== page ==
Malignant thymoma is a cancer of the thymus, a tiny organ that plays an important role in the immune system. This type of cancer tends to develop on the outside surface of the organ, rather than in its interior. In the early stages, thymoma can be treated effectively with surgery or radiation therapy. In the advanced stages, treatment is difficult, because the heart can become affected. This cancer usually is slow-growing, however, and it often is diagnosed early enough for treatment to be effective.
The thymus is located in the upper chest, just below the sternum. One of the most important processes in the immune system is called T cell selection, and it occurs in the thymus. This process results in the generation of T lymphocytes, which are capable of protecting the body from infection.
There are two types of cancer that can affect the thymus. One is called thymic cancer. This generally is a fast-growing cancer that often spreads to other parts of the body and is very difficult to treat. By contrast, malignant thymoma is a slow-growing type of cancer that often does not spread to other parts of the body. This type of tumor is much more easily treated than thymic cancer.
Thymoma tumors do not always cause symptoms. Often, this lack of symptoms means that the cancer is diagnosed during a routine examination or during a chest X-ray or other medical imaging scan that is performed for unrelated reasons. When symptoms do appear, they usually include chest pain and breathing difficulty or a recurrent cough.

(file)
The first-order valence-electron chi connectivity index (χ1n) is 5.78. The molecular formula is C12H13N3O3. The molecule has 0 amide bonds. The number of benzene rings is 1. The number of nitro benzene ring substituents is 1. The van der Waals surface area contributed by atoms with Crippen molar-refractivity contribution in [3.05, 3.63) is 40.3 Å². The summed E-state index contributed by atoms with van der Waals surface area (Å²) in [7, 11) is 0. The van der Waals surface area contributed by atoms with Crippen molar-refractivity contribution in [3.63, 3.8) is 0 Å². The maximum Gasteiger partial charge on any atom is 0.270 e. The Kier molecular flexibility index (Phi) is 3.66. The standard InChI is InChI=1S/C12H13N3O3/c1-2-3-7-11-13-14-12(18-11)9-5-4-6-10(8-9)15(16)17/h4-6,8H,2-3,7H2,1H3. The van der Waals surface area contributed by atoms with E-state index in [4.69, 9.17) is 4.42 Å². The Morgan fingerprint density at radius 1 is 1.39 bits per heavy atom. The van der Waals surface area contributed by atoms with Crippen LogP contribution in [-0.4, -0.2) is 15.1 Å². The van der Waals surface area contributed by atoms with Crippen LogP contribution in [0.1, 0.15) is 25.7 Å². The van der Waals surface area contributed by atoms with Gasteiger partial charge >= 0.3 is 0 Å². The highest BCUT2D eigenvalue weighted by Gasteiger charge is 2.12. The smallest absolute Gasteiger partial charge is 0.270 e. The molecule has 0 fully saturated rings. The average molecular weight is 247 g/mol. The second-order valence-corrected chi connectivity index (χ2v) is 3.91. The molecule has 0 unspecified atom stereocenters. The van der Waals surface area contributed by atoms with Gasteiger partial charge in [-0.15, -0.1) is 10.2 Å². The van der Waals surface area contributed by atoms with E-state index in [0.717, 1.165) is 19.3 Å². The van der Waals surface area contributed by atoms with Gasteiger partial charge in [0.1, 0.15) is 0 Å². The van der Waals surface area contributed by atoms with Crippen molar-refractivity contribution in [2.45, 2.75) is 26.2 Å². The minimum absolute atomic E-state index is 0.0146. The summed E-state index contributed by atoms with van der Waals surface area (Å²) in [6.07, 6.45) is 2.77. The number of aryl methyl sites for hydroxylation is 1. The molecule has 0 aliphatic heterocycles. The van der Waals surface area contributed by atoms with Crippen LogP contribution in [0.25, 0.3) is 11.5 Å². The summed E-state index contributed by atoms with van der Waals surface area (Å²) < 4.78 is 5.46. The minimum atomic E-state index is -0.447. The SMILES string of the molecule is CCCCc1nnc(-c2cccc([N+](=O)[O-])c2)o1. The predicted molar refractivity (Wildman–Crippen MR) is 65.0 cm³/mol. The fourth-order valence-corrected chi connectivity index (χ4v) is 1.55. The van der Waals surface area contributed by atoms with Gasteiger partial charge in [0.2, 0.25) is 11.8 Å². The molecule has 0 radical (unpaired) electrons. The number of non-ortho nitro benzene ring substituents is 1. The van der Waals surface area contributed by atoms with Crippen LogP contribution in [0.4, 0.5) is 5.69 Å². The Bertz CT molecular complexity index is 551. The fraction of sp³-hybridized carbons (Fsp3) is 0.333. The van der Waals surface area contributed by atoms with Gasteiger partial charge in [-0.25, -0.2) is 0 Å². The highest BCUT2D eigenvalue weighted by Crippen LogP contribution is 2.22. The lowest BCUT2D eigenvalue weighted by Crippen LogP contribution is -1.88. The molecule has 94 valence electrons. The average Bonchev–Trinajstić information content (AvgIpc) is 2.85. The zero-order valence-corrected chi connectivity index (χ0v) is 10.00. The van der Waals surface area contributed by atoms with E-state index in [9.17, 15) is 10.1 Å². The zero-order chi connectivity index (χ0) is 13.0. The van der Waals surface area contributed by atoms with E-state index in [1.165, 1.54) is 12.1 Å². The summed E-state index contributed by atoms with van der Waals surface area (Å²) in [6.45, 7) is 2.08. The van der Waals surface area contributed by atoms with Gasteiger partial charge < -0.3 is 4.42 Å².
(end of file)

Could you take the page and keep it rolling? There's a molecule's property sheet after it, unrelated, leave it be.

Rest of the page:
This type of cancer is unusual in that it often is diagnosed, staged and treated as part of the same surgical procedure. The first part of the procedure is a biopsy, during which a small sample of tumor cells are removed and then tested for the presence of cancer. If thymoma or thymic cancer is diagnosed, the thymus is then removed. Other tissues such as nearby lymph nodes might also be removed, a procedure that is more likely when thymic cancer has been diagnosed. After surgery, it is common for a patient to undergo chemotherapy or radiation therapy, in order to kill any cancer cells remaining in the body.
People with certain autoimmune diseases have an increased risk of developing thymomas. Autoimmune diseases are those that cause the body’s immune system to attack its own tissues. The diseases that increase the risk of this type of cancer include myasthenia gravis, rheumatoid arthritis, thyroiditis, lupus erythematosus and Sjogren syndrome. The reason these diseases increase the risk of thymomas is not known, but it is clear that the immune system is an important part of the link.